This post is the last in a three-part series covering tax tips and tricks for military members.
This piece covers filing during a deployment and the different options you have while you’re overseas.
One of the biggest setbacks for military families trying to file their taxes on time is collecting all of the necessary information and signatures during a deployment. Thankfully there are some ways to combat these difficulties and services to be aware of that help you file during a deployment.
Power of Attorney
The easiest way to deal with taxes during deployment is to establish your power of attorney beforehand. Switching your power of attorney may seem like a daunting task, but it’s typically a simple one you can knock out in a few days.
The attorney in fact will be able to file your taxes for you if you will be deployed during tax season. If you will be returning right before tax day though, be sure to resume your power of attorney and file your taxes on your own.
Check out Military Family Central to learn more about the concept of attorney in fact.
Filing During Deployment
If for some reason you haven’t switched your power of attorney before you left and need to file your taxes, there are some services online that allow you to file electronically for free.
The MilitaryOneSource free filing service mentioned in our first military tax article should allow service members to file their taxes during deployment.
If you’d rather experience the joy of filing your taxes yourself, you can always apply for a tax extension due to a deployment. An automatic two-month extension is given to those who are stationed or living outside of the U.S. and Puerto Rico on tax day.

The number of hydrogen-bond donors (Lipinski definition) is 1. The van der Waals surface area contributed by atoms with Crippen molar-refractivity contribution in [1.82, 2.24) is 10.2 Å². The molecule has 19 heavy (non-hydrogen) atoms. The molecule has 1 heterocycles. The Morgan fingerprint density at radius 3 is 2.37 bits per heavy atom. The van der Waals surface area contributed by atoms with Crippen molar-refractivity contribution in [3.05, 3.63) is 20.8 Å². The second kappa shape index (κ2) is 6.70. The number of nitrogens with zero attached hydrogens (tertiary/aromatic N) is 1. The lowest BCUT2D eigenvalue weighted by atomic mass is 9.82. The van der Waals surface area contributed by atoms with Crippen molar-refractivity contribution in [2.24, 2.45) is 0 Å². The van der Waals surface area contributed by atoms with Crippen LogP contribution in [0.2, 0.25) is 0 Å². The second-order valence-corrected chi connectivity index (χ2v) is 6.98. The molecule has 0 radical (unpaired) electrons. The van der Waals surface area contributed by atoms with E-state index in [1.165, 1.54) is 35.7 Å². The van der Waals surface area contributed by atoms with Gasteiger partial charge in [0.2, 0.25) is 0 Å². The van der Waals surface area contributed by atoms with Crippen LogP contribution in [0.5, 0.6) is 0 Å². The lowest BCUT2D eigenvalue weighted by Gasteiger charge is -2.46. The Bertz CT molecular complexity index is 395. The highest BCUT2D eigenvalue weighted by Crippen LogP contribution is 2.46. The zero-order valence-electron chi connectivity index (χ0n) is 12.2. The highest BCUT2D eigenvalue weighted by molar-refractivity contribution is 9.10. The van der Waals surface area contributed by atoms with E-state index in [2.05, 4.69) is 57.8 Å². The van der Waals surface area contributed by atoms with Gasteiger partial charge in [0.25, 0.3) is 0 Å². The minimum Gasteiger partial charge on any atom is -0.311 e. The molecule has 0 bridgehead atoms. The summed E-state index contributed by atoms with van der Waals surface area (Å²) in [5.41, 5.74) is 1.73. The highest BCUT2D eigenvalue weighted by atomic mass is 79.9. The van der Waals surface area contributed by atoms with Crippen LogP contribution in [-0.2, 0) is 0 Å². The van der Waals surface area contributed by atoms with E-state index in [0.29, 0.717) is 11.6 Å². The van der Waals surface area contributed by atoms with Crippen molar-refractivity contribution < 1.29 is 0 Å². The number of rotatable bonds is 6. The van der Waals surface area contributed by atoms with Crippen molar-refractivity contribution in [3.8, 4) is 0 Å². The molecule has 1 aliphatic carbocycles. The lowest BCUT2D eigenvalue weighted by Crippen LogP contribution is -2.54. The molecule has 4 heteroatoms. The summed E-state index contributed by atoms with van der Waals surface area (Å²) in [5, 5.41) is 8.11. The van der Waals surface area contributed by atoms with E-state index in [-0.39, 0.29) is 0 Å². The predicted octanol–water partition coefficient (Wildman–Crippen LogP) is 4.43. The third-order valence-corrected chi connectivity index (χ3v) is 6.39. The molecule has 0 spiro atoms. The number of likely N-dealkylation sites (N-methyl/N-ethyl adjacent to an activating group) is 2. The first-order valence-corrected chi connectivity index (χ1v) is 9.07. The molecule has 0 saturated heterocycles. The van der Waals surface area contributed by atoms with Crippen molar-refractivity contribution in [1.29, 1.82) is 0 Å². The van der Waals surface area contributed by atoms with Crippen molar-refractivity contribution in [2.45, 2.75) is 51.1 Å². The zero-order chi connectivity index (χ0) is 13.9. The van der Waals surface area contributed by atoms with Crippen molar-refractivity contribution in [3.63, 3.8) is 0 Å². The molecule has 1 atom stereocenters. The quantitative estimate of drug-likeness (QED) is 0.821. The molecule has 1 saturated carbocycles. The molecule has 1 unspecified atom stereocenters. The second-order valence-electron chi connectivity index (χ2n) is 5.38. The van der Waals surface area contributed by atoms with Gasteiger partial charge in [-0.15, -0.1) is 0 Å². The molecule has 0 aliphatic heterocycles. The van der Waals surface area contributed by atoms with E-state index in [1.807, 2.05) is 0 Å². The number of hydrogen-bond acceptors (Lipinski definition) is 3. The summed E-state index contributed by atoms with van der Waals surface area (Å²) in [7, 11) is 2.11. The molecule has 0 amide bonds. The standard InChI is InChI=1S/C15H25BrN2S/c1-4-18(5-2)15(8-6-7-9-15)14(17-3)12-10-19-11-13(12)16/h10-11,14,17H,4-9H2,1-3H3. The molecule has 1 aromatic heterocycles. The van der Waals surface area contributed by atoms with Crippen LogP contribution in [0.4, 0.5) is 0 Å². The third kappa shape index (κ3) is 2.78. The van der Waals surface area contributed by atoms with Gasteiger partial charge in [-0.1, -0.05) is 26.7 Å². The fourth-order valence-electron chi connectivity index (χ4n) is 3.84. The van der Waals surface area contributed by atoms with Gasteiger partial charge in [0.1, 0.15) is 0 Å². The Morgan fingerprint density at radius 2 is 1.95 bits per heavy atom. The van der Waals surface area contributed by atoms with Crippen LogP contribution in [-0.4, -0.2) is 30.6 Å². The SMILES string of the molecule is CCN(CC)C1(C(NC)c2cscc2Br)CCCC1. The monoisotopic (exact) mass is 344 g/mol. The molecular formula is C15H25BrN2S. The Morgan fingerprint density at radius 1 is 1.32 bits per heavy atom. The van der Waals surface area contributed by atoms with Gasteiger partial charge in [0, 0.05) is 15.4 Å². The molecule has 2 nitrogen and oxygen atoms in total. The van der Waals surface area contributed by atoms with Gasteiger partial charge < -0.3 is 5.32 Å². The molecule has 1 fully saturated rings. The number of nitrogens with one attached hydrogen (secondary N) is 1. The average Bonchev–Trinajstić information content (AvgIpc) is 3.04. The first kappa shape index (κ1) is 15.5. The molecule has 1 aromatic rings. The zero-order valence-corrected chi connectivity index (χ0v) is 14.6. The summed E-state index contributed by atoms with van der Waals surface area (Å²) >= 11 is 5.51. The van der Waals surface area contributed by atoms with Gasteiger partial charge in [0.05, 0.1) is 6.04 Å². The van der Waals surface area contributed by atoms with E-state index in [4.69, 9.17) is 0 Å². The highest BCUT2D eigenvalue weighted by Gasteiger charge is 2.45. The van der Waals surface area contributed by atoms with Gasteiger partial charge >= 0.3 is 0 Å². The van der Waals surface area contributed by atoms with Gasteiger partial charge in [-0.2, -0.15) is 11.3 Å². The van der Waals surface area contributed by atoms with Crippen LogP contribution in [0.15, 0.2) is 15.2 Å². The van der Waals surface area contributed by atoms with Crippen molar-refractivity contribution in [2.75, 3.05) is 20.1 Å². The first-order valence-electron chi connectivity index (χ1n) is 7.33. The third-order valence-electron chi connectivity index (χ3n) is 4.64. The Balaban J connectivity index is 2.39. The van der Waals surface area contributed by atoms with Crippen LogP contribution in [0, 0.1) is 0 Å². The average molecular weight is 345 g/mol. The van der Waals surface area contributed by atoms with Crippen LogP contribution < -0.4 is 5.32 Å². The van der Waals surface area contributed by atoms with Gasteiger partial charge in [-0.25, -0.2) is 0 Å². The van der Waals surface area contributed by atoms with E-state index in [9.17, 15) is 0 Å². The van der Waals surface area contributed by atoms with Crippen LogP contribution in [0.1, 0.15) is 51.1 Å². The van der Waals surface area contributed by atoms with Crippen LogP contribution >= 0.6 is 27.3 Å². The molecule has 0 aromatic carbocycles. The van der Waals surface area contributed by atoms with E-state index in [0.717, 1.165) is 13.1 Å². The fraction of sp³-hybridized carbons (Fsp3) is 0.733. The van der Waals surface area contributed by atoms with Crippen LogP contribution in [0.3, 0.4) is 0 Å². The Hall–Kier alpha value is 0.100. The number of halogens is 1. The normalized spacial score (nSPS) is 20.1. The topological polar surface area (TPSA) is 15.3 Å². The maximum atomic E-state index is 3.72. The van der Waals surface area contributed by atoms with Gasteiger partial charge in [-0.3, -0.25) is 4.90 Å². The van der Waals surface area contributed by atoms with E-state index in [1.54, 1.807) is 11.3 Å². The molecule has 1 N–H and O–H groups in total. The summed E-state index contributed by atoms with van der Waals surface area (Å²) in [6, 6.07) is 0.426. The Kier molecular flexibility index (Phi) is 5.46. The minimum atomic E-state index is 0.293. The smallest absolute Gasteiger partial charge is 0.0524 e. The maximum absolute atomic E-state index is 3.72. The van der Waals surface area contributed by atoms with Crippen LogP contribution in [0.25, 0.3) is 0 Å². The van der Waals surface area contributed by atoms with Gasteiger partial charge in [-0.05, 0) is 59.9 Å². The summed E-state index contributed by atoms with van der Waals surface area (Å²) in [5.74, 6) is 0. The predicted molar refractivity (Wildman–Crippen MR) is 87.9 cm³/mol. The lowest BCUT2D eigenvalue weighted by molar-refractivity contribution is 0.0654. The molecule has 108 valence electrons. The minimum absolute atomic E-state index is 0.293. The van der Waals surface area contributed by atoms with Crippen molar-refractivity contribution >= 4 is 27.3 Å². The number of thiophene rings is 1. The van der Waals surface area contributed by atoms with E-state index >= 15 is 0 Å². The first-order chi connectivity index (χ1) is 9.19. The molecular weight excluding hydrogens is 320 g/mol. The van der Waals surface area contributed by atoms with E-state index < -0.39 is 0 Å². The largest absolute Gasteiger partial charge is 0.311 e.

Many spouses living with a deployed service member in countries like Germany are concerned about foreign incomes and filing taxes. First and foremost recognize that you will have to file some type of return to report your worldwide income.
The good news is that filing overseas is essentially the same as if you were living in the states. You still follow the income guidelines associated income within the U.S. and must file by tax day.
Thanks to the digital age, tax forms can be downloaded online from the IRS website and filed electronically and or mailed via the U.S. Postal Service. Here are some tips for overseas taxpayers:
- Avoid double taxation by claiming your foreign taxes in your deductions and filling out the 4868 form, which enacts tax treaties the U.S. has with many foreign countries to avoid overtaxing international citizens.
- Remember that exchange rates are important when it comes to filing foreign taxes. Use the updated IRS exchange rates to calculate accurately.
- Make sure you pay all taxes owed by the June 15th extended deadline to avoid penalty fees and interest charges.
No matter where you file your taxes, be sure to finish them on time. Tax Day is April 15th.
Photo courtesy of 401K.